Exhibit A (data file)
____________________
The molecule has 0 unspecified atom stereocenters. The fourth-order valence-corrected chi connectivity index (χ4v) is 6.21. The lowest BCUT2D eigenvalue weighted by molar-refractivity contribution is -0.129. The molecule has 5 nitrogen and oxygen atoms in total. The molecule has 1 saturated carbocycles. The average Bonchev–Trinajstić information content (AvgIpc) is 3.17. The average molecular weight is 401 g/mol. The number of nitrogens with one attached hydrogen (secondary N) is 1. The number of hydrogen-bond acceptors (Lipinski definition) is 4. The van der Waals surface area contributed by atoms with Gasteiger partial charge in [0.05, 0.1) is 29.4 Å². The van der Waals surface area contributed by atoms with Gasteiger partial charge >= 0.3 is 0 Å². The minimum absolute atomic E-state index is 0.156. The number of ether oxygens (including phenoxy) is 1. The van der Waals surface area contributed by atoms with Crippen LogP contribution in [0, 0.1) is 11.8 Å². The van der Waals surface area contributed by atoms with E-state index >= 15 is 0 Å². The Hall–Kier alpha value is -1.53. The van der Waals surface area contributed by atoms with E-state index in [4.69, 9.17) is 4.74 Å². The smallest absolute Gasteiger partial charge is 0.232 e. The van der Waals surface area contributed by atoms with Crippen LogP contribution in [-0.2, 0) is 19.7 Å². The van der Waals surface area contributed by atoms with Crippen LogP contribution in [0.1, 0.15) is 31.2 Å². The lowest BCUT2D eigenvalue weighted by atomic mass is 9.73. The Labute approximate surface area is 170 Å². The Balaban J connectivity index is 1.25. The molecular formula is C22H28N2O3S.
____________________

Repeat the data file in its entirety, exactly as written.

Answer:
The molecule has 0 unspecified atom stereocenters. The fourth-order valence-corrected chi connectivity index (χ4v) is 6.21. The lowest BCUT2D eigenvalue weighted by molar-refractivity contribution is -0.129. The molecule has 5 nitrogen and oxygen atoms in total. The molecule has 1 saturated carbocycles. The average Bonchev–Trinajstić information content (AvgIpc) is 3.17. The average molecular weight is 401 g/mol. The number of nitrogens with one attached hydrogen (secondary N) is 1. The number of hydrogen-bond acceptors (Lipinski definition) is 4. The van der Waals surface area contributed by atoms with Gasteiger partial charge in [0.05, 0.1) is 29.4 Å². The van der Waals surface area contributed by atoms with Gasteiger partial charge >= 0.3 is 0 Å². The minimum absolute atomic E-state index is 0.156. The number of ether oxygens (including phenoxy) is 1. The van der Waals surface area contributed by atoms with Crippen LogP contribution in [0, 0.1) is 11.8 Å². The van der Waals surface area contributed by atoms with E-state index >= 15 is 0 Å². The Hall–Kier alpha value is -1.53. The van der Waals surface area contributed by atoms with E-state index in [4.69, 9.17) is 4.74 Å². The smallest absolute Gasteiger partial charge is 0.232 e. The van der Waals surface area contributed by atoms with Crippen LogP contribution in [-0.2, 0) is 19.7 Å². The van der Waals surface area contributed by atoms with Crippen LogP contribution in [0.1, 0.15) is 31.2 Å². The lowest BCUT2D eigenvalue weighted by atomic mass is 9.73. The Labute approximate surface area is 170 Å². The Balaban J connectivity index is 1.25. The molecular formula is C22H28N2O3S.